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Tips on Tig Welding Aluminium

Thursday, January 5, 2012
TIG Welding Aluminium is the most versatile kind of welding on the planet. Manual gas tungsten arc welding is often considered the most difficult of all the welding processes commonly used in industry. Because the welder must maintain a short arc length, great care and skill are required to prevent contact between the electrode and the workpiece. Gas tungsten arc welding is most commonly used to weld stainless steel and nonferrous materials, such as aluminum and magnesium, but it can be applied to nearly all metals, with notable exceptions being lead and zinc.

For more info visit: http://www.tigweldaluminium.com/

Although virtually all metals can be TIG welded, the metal most frequently associated with the TIG welding process is aluminum, especially when we are talking about Tig Welding Aluminium. Many other processes, of course, can join aluminum, but in the lighter gauges the best process is TIG. The popularity of tig welding in automotive, hot rods, and chopper applications has brought TIG welding to a new popularity. TV shows like “Monster Garage” and “Orange County Choppers” have made it even more popular and cool too.

As described earlier TIG welding Aluminium is the most versatile kind of welding on the planet for professional welders, professional racing teams, as well as the auto enthusiast or hobbyist. Why? Because TIG welding is precise and can be used for welding any metal: Carbon and low alloy steels, stainless steels, nickel alloys, Aluminum. Magnesium, Titanium, Cobalt alloys, Copper alloys, Tungsten, Niobium, Molybdenum and Unobtanium. Tig welding aluminum is worth learning. I missed out on a good job back around 1982 because I couldn't weld aluminum back then. Now I wonder what was so hard about it. It can be intimidating.I thing aluminum should be the first thing you learn when You are in training. If you dont have anything to compare tig welding aluminum to, you wont know its supposed to be hard.

Tips On Tig Welding Aluminium

1. 4043 filler rod is probably the best all around rod as far a crack sensitivity etc. IF you know exactly what aluminum you are welding and if you are going to anodize after welding then see the alcotec chart link below.
2. All things considered , 2% lanthanated is probably the best all around electrode...I still use 2% thoriated but there is some concern about radioactivity. I aint scared.
3. 50/50 argon/helium is worth it
4. For castings, preheat is your friend
5. 3 c’s clean, clean, clean
6. Not enough Argon from the torch is BAD...Too Much Argon from the torch is even worse.

Find out more @ http://www.tigweldaluminium.com/

The Things and Tips On Tig Welding Aluminium like above these things also should be remember, Get a cylinder of 50/50 argon/helium for use on Tig welding Aluminum. You will not regret this… sometimes you can even weld thicker aluminum with a smaller electrode. It also makes the aluminum puddle quicker and welds cleaner. So we discussed above in deeply How To Tig Weld Aluminium safely and well.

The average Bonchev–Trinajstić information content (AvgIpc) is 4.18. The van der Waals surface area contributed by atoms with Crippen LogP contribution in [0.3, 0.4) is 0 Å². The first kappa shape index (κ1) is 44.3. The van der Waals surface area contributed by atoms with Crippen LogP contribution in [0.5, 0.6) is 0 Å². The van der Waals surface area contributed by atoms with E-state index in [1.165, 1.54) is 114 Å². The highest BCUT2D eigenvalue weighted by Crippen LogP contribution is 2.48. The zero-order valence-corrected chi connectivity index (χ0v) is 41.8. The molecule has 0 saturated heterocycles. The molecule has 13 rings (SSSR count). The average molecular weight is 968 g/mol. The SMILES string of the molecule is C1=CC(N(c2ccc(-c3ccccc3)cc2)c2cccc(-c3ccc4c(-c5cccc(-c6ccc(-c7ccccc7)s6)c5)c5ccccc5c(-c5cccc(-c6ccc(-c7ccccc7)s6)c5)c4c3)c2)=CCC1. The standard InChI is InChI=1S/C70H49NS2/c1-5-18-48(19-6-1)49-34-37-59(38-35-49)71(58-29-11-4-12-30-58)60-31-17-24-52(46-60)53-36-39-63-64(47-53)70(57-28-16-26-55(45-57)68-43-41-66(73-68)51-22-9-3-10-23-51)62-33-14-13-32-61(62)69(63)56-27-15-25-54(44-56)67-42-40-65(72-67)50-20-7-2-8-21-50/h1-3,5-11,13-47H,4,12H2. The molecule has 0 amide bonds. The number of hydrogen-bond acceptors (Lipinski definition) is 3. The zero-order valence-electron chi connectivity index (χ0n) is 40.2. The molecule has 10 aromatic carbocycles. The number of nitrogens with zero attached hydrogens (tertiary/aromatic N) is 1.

As we must know how to tig weld aluminium well, we must also know that there are different types of joints designed for TIG welding to join the aluminium perfectly:
Butt Joint - For light materials the square-edge butt joint is the easiest to prepare and can be welded without filler rod. It consists of “butting” two pieces of metal up against one another (no overlapping)and then welding along the seam between them.

For more detail visit: http://www.tigweldaluminium.com/

Lap Joint - A lap joint is made by overlapping two pieces of metal and then welding the edge of the top piece to the bottom piece. The only special requirement for making a good lap weld is to have the pieces in close contact along the entire length of the joint.
Corner Joint - A corner joint consists of welding one piece of metal at a right angle to the edge of a second piece, thereby forming a corner.

T-joint - A T-joint is prepared by placing a piece of metal perpendicular to another in order to form a “T”. Then a weld is made along the seam on either side of the perpendicular piece. Filler rod is necessary to weld T-joints regardless of the thickness of the metal.

We have run test after test comparing pure , 2% thoriated, and zirconiated electrodes and all the joints were x-rayed. The 2% thoriated electrodes perform as well or better than the rest. We know people are steering away from thoriated electrodes because of the radioactive thorium they contain. If that scares you , use lanthanated electrodes.

Sharpen up your pure electrodes and use them to pop balloons. They work ok for that. But for tig welding aluminum, We have not found anything better than the 2% thoriated.
Aluminium welding is trickier than steel welding. There is a fine line between no penetration and blowing holes. This is due to the wonderful combination of a low melting point and high heat conductivity.

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